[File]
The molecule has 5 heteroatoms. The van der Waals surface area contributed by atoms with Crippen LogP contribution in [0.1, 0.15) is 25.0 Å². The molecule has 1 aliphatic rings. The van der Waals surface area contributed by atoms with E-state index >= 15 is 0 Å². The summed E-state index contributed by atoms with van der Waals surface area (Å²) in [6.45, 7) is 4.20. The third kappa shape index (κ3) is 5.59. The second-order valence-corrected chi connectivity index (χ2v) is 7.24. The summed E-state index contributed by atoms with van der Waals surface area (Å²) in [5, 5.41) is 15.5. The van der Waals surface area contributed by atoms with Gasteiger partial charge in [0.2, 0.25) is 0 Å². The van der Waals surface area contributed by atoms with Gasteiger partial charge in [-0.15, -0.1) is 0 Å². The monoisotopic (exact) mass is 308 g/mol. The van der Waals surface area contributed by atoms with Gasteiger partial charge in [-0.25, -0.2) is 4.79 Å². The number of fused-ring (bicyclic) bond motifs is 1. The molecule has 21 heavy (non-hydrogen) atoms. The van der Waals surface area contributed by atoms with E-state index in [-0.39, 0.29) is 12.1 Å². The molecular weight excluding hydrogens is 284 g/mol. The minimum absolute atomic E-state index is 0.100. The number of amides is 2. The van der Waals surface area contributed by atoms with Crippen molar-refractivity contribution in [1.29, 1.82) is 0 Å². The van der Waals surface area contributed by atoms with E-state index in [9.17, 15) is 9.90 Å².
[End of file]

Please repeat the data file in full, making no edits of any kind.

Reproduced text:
The molecule has 5 heteroatoms. The van der Waals surface area contributed by atoms with Crippen LogP contribution in [0.1, 0.15) is 25.0 Å². The molecule has 1 aliphatic rings. The van der Waals surface area contributed by atoms with E-state index >= 15 is 0 Å². The summed E-state index contributed by atoms with van der Waals surface area (Å²) in [6.45, 7) is 4.20. The third kappa shape index (κ3) is 5.59. The second-order valence-corrected chi connectivity index (χ2v) is 7.24. The summed E-state index contributed by atoms with van der Waals surface area (Å²) in [5, 5.41) is 15.5. The van der Waals surface area contributed by atoms with Gasteiger partial charge in [0.2, 0.25) is 0 Å². The van der Waals surface area contributed by atoms with Gasteiger partial charge in [-0.15, -0.1) is 0 Å². The monoisotopic (exact) mass is 308 g/mol. The van der Waals surface area contributed by atoms with Gasteiger partial charge in [-0.25, -0.2) is 4.79 Å². The number of fused-ring (bicyclic) bond motifs is 1. The molecule has 21 heavy (non-hydrogen) atoms. The van der Waals surface area contributed by atoms with E-state index in [-0.39, 0.29) is 12.1 Å². The molecular weight excluding hydrogens is 284 g/mol. The minimum absolute atomic E-state index is 0.100. The number of amides is 2. The van der Waals surface area contributed by atoms with Crippen molar-refractivity contribution in [1.29, 1.82) is 0 Å². The van der Waals surface area contributed by atoms with E-state index in [9.17, 15) is 9.90 Å².